Episode 2.3

Back in beautiful BC, the team boards a ferry for the Sunshine Coast and Snake Bay. The only defensive site in shíshálh territory, Snake Bay tells a story of war and peace along the Salish Sea. Jen and Jacob dig through shell middens to uncover evidence of a village under siege. Then the team gets messy for a different kind of dig – harvesting fresh clams with elder Jamie Dixon beneath the mudflats on Snake Beach.

The Battle of Maple Bay

The last great battle before peace came. Narrated in sháshishálem by Anthony Johnson, Shishalh Nation B.C

VR: Snake Bay Defensive Site

Protected by steep cliffs and difficult to traverse mudflats, Snake Bay is the only defensive site in shíshálh territory. Join Dr. Rudy Reimer for a closer look at the Snake Bay defensive site.

“Down on the beach looking up at the cliff was really intimidating. You would need a lot of people to attack and successfully take over this place.”

– Dr. Rudy Reimer

Clams of Snake Bay 

Shell middens are important sites for archaeological analysis. Shell produces stratified archaeological sites, allowing archaeologists to piece together even more details about the ancient past. The calcium carbonate present in shell preserves organic remains and artifacts, clues about the past that would have otherwise disappeared to the passage of time.

Defensive Sites Along the Northwest Coast

Indigenous defensive sites were common from the late 1700s to the mid 19th century along the Northwest Coast. There are approximately 19 defensive sites from Cowichan to Metchosin. Snake Bay is the only defensive site within shíshálh territory.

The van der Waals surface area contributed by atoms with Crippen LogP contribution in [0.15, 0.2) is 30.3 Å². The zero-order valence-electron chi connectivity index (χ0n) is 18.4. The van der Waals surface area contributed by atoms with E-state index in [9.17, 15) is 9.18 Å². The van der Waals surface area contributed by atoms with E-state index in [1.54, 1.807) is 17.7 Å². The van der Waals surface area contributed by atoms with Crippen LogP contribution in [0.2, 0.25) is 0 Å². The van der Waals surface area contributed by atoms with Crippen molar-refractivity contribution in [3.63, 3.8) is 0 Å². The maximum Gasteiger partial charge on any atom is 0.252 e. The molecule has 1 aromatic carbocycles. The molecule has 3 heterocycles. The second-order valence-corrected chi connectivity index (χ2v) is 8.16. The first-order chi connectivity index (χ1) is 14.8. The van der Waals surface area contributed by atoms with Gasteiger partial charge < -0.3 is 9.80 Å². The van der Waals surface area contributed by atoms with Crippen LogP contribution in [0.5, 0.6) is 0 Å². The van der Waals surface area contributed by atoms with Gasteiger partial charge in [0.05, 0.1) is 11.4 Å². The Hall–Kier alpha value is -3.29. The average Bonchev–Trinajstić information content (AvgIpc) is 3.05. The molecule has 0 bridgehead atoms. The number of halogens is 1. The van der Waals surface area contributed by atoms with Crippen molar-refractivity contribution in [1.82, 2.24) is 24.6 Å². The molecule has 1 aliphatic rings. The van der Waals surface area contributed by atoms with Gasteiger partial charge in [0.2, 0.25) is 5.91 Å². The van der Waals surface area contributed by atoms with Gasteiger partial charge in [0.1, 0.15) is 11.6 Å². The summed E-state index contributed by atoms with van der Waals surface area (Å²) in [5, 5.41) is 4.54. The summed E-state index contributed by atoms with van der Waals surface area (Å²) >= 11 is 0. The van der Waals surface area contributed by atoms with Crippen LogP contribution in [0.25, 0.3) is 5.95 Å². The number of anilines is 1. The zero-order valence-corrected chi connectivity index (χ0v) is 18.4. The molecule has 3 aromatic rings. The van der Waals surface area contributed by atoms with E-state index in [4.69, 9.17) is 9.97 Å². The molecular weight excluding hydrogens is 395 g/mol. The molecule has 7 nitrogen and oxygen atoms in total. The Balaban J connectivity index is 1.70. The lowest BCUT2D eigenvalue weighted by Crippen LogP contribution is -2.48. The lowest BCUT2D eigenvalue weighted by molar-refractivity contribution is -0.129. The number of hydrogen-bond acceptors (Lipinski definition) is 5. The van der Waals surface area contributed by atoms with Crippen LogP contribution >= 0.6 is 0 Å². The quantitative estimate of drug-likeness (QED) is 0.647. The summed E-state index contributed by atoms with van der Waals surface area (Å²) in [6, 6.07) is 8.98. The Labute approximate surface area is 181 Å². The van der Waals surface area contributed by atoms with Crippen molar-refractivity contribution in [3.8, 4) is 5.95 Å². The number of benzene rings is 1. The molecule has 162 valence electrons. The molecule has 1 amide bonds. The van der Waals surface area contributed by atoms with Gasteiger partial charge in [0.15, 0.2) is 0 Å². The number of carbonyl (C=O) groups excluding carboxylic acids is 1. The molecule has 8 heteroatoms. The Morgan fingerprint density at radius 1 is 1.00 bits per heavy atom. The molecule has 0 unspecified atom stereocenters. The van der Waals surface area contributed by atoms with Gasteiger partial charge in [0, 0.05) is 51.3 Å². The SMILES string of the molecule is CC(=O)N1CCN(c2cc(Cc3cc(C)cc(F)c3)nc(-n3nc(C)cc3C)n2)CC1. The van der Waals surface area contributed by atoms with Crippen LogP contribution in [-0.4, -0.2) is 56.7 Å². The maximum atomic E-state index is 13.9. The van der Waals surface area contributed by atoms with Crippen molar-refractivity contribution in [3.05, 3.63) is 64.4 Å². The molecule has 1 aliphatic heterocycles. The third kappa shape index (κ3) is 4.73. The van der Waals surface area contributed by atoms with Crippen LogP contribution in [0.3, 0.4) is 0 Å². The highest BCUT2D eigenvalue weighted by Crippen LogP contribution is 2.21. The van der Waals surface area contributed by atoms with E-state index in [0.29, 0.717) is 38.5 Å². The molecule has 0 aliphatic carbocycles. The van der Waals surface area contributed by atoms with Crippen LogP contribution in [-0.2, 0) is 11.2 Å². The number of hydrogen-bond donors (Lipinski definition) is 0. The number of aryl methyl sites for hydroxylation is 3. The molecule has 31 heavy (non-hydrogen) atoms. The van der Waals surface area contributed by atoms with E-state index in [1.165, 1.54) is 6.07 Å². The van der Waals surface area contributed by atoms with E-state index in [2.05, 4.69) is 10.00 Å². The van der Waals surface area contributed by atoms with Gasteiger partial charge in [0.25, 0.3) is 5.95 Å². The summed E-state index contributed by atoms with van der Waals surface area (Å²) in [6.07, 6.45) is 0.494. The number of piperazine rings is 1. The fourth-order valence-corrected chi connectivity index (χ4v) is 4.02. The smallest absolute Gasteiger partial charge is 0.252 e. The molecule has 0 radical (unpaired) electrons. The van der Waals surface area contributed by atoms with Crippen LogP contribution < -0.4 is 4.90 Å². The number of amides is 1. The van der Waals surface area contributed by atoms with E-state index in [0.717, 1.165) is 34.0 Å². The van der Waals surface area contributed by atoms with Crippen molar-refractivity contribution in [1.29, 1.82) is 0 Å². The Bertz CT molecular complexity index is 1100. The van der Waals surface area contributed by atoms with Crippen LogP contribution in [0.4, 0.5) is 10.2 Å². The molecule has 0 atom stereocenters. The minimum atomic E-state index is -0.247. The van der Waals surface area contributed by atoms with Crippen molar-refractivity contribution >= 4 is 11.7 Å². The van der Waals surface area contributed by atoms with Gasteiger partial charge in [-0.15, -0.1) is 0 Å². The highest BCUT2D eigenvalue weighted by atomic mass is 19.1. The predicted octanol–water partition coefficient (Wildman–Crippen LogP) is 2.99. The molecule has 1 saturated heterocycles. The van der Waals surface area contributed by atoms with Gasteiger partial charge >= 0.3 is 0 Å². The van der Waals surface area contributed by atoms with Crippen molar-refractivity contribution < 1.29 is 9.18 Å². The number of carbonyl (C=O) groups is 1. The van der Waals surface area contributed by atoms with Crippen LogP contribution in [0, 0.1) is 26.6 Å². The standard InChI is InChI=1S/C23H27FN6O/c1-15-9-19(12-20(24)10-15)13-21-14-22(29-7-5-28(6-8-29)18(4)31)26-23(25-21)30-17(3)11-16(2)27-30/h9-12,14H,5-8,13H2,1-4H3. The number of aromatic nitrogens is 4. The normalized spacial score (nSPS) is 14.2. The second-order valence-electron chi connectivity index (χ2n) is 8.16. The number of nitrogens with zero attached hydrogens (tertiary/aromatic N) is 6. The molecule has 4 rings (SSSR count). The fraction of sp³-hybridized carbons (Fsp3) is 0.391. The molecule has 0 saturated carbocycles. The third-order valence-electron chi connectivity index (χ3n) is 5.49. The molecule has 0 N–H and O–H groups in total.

“It was a sobering moment to see when occupations stop in the area, the epidemic of smallpox wiped out many villages.”

– Jenifer Brousseau

VR: War, Wealth and Inequality 

The clams uncovered at Snake Bay reveal a story about war, wealth and inequality. The abundance of small shells found among the general population shows a town under siege and only able to harvest locally. Most of the people living here had very little to eat, relying on tiny clams for survival. The chiefs and elite, however, had much better access to food. Middens associated with the chiefs and elite reveal more food diversity and much larger clams.

Join Jacob as he digs through an ancient chief’s garbage high atop the cliffs of Snake Bay, and Jen while she excavates closer to the periphery of the village with Darryl Jackson and Kenzie Jessome.

“There is so much shell in here, I mean the shell is just so compact!”

– Jacob Pratt

Clams Science: Oxygen Isotope Analysis

Through laboratory testing, clams can tell us even more about the past. Like most living things, clams need oxygen. Winter rains cause seasonal variation in oxygen uptake, and archaeologists can measure this variation through oxygen isotope analysis. Analyzing oxygen isotopes reveals when the clams were harvested, allowing archaeologists to determine whether a given site was occupied seasonally or year-round.